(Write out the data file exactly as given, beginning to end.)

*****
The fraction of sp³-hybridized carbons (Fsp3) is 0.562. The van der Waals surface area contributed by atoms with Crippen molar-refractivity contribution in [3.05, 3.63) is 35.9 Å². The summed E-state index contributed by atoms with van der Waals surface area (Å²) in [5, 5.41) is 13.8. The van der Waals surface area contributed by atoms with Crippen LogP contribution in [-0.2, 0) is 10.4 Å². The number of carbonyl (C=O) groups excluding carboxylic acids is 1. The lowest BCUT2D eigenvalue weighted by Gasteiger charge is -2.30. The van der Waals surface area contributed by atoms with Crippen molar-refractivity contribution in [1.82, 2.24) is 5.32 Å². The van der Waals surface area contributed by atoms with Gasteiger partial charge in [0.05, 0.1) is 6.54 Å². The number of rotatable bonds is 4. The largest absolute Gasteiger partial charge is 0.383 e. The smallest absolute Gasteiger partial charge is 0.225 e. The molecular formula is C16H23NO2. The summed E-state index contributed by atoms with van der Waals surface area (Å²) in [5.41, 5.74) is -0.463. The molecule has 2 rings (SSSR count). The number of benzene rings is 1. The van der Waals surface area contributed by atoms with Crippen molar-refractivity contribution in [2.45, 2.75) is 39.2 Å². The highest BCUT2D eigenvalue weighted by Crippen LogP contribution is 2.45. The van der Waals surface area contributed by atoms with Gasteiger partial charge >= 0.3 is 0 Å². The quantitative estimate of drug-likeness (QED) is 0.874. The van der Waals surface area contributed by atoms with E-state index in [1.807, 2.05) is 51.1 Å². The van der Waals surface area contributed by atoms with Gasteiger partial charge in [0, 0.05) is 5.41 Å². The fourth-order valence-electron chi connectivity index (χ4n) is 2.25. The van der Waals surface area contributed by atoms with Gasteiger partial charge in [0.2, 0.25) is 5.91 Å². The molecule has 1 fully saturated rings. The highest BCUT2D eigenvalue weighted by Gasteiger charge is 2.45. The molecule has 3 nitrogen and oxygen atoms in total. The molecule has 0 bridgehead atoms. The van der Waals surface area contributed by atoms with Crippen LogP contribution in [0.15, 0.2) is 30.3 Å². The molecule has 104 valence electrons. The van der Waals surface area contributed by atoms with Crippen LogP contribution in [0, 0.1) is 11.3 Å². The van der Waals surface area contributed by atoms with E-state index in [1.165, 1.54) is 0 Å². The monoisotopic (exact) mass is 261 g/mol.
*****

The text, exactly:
The fraction of sp³-hybridized carbons (Fsp3) is 0.562. The van der Waals surface area contributed by atoms with Crippen molar-refractivity contribution in [3.05, 3.63) is 35.9 Å². The summed E-state index contributed by atoms with van der Waals surface area (Å²) in [5, 5.41) is 13.8. The van der Waals surface area contributed by atoms with Crippen LogP contribution in [-0.2, 0) is 10.4 Å². The number of carbonyl (C=O) groups excluding carboxylic acids is 1. The lowest BCUT2D eigenvalue weighted by Gasteiger charge is -2.30. The van der Waals surface area contributed by atoms with Crippen molar-refractivity contribution in [1.82, 2.24) is 5.32 Å². The van der Waals surface area contributed by atoms with Gasteiger partial charge in [0.05, 0.1) is 6.54 Å². The number of rotatable bonds is 4. The largest absolute Gasteiger partial charge is 0.383 e. The smallest absolute Gasteiger partial charge is 0.225 e. The molecular formula is C16H23NO2. The summed E-state index contributed by atoms with van der Waals surface area (Å²) in [5.41, 5.74) is -0.463. The molecule has 2 rings (SSSR count). The number of benzene rings is 1. The van der Waals surface area contributed by atoms with Crippen molar-refractivity contribution in [2.45, 2.75) is 39.2 Å². The highest BCUT2D eigenvalue weighted by Crippen LogP contribution is 2.45. The van der Waals surface area contributed by atoms with Gasteiger partial charge >= 0.3 is 0 Å². The quantitative estimate of drug-likeness (QED) is 0.874. The van der Waals surface area contributed by atoms with E-state index in [1.807, 2.05) is 51.1 Å². The van der Waals surface area contributed by atoms with Gasteiger partial charge in [0, 0.05) is 5.41 Å². The fourth-order valence-electron chi connectivity index (χ4n) is 2.25. The van der Waals surface area contributed by atoms with Gasteiger partial charge in [0.2, 0.25) is 5.91 Å². The molecule has 1 fully saturated rings. The highest BCUT2D eigenvalue weighted by Gasteiger charge is 2.45. The molecule has 3 nitrogen and oxygen atoms in total. The molecule has 0 bridgehead atoms. The van der Waals surface area contributed by atoms with Crippen LogP contribution in [0.15, 0.2) is 30.3 Å². The molecule has 104 valence electrons. The van der Waals surface area contributed by atoms with Crippen LogP contribution in [0, 0.1) is 11.3 Å². The van der Waals surface area contributed by atoms with E-state index in [1.165, 1.54) is 0 Å². The monoisotopic (exact) mass is 261 g/mol.